GM: I am also a fan of the flip side of “Where Have You Been All My Life,” the edgier “Say the Same for You.”
GC: Lex wrote that one with Dino. Lex was a Beatles fan, very inspired by Paul McCartney, giving Fotomaker a bit of a Badfinger sound on some of our songs.
Flip side: Say the Same for You
A side: Where Have You Been All My Life
Top 100 debut: April 22, 1978
Peak position: 81
GM: When the second album, Vis-à-vis, was released, I wrote the album review and included the catchy single “Miles Away” and one that reminded me more of an Elvis Costello selection, “Make It Look Like an Accident,” among the featured songs.
GC: Dino and I produced that album. With Wally and Lex on guitars, I played bass, as my R&B oriented guitar style would not have fit in that pop band. Our manager was Sam Hood and we played quite a bit in Ohio. Agora club owner Hank LoConti first had us in at the Columbus Agora and then the original Cleveland Agora with us staying at Swingo’s hotel. By the end of that second album, Wally left the group.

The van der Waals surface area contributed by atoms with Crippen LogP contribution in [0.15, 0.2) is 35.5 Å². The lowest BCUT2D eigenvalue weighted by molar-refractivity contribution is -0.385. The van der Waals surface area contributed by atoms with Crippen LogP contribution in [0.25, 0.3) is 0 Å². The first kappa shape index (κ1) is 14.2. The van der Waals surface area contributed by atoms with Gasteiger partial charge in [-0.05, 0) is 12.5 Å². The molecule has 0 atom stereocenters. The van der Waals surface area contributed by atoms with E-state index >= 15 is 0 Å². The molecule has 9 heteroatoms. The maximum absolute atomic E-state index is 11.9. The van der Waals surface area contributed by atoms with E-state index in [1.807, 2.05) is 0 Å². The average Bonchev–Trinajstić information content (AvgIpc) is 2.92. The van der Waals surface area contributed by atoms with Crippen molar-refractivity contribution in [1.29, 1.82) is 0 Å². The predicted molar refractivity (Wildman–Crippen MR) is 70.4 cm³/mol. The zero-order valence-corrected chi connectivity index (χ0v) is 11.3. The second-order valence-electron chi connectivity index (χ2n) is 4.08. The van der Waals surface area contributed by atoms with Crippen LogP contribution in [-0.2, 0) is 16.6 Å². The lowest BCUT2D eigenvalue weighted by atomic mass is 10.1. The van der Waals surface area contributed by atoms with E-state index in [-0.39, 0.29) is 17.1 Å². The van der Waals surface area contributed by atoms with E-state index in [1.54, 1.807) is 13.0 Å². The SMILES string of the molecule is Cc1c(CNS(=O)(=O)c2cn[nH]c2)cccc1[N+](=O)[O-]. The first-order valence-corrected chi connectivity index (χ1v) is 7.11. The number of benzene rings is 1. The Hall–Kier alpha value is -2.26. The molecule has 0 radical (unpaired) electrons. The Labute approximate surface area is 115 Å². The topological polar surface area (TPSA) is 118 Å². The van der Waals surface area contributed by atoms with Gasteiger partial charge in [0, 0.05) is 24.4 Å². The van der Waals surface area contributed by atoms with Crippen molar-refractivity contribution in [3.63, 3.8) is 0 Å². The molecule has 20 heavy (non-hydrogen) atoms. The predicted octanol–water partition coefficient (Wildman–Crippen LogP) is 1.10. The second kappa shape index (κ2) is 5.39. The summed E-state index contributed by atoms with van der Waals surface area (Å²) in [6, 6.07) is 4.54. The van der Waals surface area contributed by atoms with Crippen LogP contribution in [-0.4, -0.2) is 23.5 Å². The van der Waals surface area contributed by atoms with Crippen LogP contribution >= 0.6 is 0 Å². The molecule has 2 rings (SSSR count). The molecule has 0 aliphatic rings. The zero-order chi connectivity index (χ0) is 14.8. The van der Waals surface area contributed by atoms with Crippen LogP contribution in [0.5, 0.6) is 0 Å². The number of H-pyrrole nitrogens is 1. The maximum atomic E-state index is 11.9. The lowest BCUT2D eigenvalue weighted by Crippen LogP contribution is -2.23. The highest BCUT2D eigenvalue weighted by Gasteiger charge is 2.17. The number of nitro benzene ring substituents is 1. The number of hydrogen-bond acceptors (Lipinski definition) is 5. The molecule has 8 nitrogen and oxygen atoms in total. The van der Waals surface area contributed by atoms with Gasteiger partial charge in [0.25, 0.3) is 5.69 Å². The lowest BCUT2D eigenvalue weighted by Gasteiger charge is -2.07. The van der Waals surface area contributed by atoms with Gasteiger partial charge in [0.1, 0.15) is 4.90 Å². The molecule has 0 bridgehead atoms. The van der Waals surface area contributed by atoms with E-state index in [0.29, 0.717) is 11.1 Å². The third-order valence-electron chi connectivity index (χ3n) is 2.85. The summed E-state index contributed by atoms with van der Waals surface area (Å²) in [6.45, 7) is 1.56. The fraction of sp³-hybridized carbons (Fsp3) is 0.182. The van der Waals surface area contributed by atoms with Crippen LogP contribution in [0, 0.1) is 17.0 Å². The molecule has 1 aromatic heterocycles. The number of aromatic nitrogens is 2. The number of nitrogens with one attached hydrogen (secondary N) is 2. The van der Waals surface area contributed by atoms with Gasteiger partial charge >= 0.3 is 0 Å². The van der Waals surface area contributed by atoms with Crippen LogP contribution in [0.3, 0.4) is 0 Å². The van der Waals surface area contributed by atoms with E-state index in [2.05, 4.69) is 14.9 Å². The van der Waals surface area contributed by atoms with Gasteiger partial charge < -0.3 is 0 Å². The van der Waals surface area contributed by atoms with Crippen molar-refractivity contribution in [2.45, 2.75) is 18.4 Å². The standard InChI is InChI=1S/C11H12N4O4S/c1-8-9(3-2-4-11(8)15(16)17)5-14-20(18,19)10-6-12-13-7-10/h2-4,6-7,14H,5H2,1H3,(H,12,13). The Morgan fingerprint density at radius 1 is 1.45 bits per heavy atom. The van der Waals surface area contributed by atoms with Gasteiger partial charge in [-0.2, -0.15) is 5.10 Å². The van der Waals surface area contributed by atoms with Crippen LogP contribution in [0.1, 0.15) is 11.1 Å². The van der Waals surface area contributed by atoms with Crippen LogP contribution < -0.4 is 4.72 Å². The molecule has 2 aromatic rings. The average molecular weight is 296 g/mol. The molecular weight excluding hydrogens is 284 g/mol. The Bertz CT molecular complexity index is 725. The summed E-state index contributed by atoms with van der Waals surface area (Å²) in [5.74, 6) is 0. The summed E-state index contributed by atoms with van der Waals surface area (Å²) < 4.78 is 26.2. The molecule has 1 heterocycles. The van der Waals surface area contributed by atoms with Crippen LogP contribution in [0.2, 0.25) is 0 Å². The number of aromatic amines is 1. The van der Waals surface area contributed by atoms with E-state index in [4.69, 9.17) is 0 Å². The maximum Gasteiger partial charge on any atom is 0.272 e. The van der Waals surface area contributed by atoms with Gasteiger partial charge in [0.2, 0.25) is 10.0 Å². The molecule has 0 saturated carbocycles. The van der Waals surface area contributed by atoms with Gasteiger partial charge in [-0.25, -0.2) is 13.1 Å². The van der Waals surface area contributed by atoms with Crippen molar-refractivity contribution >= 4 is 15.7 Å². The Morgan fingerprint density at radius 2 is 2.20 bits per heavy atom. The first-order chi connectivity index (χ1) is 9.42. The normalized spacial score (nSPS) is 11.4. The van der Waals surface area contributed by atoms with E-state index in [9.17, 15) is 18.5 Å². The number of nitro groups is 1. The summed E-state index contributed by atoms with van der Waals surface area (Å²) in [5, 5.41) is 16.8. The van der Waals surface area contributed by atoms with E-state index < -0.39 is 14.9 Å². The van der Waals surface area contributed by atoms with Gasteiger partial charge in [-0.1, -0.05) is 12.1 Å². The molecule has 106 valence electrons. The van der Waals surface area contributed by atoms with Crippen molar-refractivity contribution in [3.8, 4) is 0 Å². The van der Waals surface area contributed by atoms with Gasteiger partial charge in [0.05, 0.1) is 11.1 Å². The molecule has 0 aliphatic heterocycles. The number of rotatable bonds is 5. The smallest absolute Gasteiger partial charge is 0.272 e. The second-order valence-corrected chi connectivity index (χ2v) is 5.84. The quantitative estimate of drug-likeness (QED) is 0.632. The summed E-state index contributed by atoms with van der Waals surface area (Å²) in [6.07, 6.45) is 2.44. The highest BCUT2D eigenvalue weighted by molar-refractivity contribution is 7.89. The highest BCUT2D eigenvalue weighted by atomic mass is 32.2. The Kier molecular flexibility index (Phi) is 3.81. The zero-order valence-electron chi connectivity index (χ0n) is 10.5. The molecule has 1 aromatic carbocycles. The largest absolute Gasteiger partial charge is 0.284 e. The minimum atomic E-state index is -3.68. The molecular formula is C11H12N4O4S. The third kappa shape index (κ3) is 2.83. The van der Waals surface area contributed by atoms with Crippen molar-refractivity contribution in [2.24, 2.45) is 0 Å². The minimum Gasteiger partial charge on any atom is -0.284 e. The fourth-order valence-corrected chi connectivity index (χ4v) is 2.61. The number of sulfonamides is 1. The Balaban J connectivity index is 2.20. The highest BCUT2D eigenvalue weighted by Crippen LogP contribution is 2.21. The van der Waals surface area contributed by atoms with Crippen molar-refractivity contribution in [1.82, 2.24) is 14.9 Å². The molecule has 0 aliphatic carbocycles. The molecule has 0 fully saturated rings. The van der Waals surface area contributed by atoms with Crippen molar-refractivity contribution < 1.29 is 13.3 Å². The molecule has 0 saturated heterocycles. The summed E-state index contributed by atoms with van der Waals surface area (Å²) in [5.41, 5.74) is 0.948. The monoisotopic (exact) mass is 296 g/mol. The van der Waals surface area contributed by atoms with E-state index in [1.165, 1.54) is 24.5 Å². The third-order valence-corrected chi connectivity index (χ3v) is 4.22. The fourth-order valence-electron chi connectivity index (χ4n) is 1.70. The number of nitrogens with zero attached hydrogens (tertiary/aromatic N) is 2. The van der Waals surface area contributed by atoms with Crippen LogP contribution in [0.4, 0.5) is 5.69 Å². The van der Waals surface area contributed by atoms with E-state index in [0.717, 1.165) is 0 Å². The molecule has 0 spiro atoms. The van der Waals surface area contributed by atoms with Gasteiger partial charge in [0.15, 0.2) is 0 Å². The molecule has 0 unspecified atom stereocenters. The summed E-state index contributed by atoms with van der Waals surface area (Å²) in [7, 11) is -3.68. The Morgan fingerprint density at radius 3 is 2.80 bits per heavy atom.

Fotomaker Vis-à-vis album, Gene Cornish top middle
GM: Between Bulldog and Fotomaker you assisted a band from your native country of Canada, April Wine, with a pair of my favorite soft singles from them, “I’m On Fire for You Baby” and “I Wouldn’t Want to Lose Your Love.”
GC: Dino and I were approached by April Wine’s manager Terry Flood and saw the band in Toronto. We produced their Live album, which was recorded at QEH Auditorium in Halifax, Nova Scotia and included “I’m On Fire for You Baby.” Then we were asked to produce their next single, which we did in New York, “I Wouldn’t Want to Lose Your Love.” Both of these singles, on the Aquarius label in Canada, made Canada’s Top 20. In the U.S., with the Big Tree label, they never got a chance. Aquarius was such an honest label. Twenty years later, I received a royalty check from Aquarius. Canada is great. In 2013 we did ten shows in Montreal. We will be back in Canada in August on this exciting Rascals tour. Also, in the U.S., Ronnie Spector is opening for us on some of our east coast shows.
Felix, Dino, Eddie, Gene
The Young Rascals
Flip side: Love is a Beautiful Thing
A side: You Better Run
Top 100 debut: June 18, 1966
Peak position: 20
Interview with Felix Cavaliere
GOLDMINE: In 2014, after your show at Hot August Nights in Sparks, Nevada, outside of Reno, we talked about the flip side of “You Better Run,” the crowd favorite “Love is a Beautiful Thing.” You said, “We had plenty of time in the studio in the spring of ’66, working on our second album Collections. We wrote ‘Love is a Beautiful Thing’ there. It all just came together.” Anything else about that experience?